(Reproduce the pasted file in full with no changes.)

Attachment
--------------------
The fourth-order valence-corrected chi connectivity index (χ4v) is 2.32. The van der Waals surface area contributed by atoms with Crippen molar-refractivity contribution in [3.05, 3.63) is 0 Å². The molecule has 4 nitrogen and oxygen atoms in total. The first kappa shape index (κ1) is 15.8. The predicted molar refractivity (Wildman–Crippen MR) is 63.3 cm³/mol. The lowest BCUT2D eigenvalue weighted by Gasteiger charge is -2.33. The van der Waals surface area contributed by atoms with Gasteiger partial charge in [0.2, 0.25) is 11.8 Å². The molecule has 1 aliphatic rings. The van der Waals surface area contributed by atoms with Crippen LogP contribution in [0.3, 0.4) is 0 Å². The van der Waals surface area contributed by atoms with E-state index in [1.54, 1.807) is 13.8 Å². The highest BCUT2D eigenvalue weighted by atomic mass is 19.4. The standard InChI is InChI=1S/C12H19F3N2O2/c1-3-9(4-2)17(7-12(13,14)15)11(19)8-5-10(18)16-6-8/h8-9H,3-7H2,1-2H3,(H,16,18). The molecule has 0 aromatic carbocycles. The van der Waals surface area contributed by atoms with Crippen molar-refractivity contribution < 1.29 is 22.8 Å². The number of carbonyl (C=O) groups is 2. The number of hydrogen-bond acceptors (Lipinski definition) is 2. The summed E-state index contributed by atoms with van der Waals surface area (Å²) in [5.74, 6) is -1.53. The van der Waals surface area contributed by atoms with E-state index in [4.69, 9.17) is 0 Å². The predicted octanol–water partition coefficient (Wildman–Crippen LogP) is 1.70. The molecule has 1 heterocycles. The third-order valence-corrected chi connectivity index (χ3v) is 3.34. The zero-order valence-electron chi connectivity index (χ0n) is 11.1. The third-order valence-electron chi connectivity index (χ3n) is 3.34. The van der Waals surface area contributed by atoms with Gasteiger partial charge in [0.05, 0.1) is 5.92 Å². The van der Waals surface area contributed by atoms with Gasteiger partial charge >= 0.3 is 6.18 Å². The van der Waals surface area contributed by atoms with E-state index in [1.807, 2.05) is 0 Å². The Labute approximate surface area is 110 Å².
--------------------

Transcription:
The fourth-order valence-corrected chi connectivity index (χ4v) is 2.32. The van der Waals surface area contributed by atoms with Crippen molar-refractivity contribution in [3.05, 3.63) is 0 Å². The molecule has 4 nitrogen and oxygen atoms in total. The first kappa shape index (κ1) is 15.8. The predicted molar refractivity (Wildman–Crippen MR) is 63.3 cm³/mol. The lowest BCUT2D eigenvalue weighted by Gasteiger charge is -2.33. The van der Waals surface area contributed by atoms with Gasteiger partial charge in [0.2, 0.25) is 11.8 Å². The molecule has 1 aliphatic rings. The van der Waals surface area contributed by atoms with Crippen LogP contribution in [0.3, 0.4) is 0 Å². The van der Waals surface area contributed by atoms with E-state index in [1.54, 1.807) is 13.8 Å². The highest BCUT2D eigenvalue weighted by atomic mass is 19.4. The standard InChI is InChI=1S/C12H19F3N2O2/c1-3-9(4-2)17(7-12(13,14)15)11(19)8-5-10(18)16-6-8/h8-9H,3-7H2,1-2H3,(H,16,18). The molecule has 0 aromatic carbocycles. The van der Waals surface area contributed by atoms with Crippen molar-refractivity contribution < 1.29 is 22.8 Å². The number of carbonyl (C=O) groups is 2. The number of hydrogen-bond acceptors (Lipinski definition) is 2. The summed E-state index contributed by atoms with van der Waals surface area (Å²) in [5.74, 6) is -1.53. The van der Waals surface area contributed by atoms with E-state index in [4.69, 9.17) is 0 Å². The predicted octanol–water partition coefficient (Wildman–Crippen LogP) is 1.70. The molecule has 1 heterocycles. The third-order valence-corrected chi connectivity index (χ3v) is 3.34. The zero-order valence-electron chi connectivity index (χ0n) is 11.1. The third-order valence-electron chi connectivity index (χ3n) is 3.34. The van der Waals surface area contributed by atoms with Gasteiger partial charge in [0.05, 0.1) is 5.92 Å². The van der Waals surface area contributed by atoms with Gasteiger partial charge >= 0.3 is 6.18 Å². The van der Waals surface area contributed by atoms with E-state index in [1.807, 2.05) is 0 Å². The Labute approximate surface area is 110 Å².